ALTER TABLE [onetable] SWITCH TO [anothertable]

There are many challenges with gigantic tables and modifying their schema is one of those that could make many operational DBAs cry. I had to go through a schema change where I have to make data type and identity changes to one of the largest transactional table in the database with 5.8B rows and 1.4TB in size.

Changing identity increment is something that most likely will lead many DBAs to create another table (with pretty much same schema) and then insert records from source to destination table and then rename destination to its original table name. Using INSERT would involve the standard mechanism of SQL Server, where each DML operation will have to log in transnational log.

Moving forward with SQL Server 2008, Microsoft enable DBAs to switch partition the common concept is that this SWITCH operation is limited to only partition tables. However, documentation also explain that we can also witch a non-partitioned table to another non-partitioned empty table with same schema. There are restriction and limitation when using this but here is simple example how to make it happen.

USE [AdventureWorksDW2012]


–check count of records in DatabaseLog table (Record Count 112)

SELECT COUNT(1) FROM [dbo].[DatabaseLog]


–find out the partition number of table DatabaseLog. For large table it is good change you will see multiple partitionids belongs to one partition number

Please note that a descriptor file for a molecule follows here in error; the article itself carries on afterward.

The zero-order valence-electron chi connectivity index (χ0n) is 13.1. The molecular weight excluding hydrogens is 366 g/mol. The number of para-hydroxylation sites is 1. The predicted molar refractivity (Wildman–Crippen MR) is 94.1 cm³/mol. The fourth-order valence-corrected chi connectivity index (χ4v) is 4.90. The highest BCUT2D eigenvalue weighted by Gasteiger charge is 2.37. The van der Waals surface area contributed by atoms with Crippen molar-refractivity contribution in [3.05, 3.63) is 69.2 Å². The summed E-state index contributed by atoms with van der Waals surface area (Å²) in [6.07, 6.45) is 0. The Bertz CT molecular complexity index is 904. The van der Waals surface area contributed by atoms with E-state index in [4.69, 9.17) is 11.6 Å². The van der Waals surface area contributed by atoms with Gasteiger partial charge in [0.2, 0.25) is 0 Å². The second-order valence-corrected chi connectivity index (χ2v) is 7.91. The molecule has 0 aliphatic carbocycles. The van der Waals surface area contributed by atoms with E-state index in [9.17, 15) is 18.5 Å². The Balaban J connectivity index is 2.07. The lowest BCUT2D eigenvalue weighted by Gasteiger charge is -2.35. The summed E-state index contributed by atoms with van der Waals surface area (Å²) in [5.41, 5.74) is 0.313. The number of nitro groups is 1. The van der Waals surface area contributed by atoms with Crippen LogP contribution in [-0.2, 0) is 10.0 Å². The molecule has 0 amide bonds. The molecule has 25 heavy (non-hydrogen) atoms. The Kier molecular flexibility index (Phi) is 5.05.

SELECT * FROM  sys.dm_db_partition_stats WHERE OBJECT_ID = Object_ID(‘DatabaseLog’)


/*create a staging table  with DatabaseLog_Staging table

note that Identity in different in destination table orginal table has increment of 1 and new table had increment of 5


CREATE TABLE [dbo].[DatabaseLog_Staging](

       [DatabaseLogID] [int] IDENTITY(1,5) NOT NULL,

       [PostTime] [datetime] NOT NULL,

       [DatabaseUser] [sysname] NOT NULL,

       [Event] [sysname] NOT NULL,

       [Schema] [sysname] NULL,

       [Object] [sysname] NULL,

       [TSQL] [nvarchar](max) NOT NULL,

       [XmlEvent] [xml] NOT NULL



–Zero record

SELECT COUNT(1) FROM  [dbo].[DatabaseLog_Staging]


ALTER TABLE [DatabaseLog] SWITCH TO  [DatabaseLog_Staging] ; 


–check count of records in [DatabaseLog_Staging] table after switch (Record Count 112)

SELECT COUNT(1) FROM [dbo].[DatabaseLog_Staging]


–shows zero record

SELECT COUNT(1) FROM [dbo].[DatabaseLog]


–rolling back switch operation

ALTER TABLE [DatabaseLog_Staging]  SWITCH  TO [DatabaseLog] ; 


We can think of other use case where switch can be helpful but I’ll leave it up to your imaginations.





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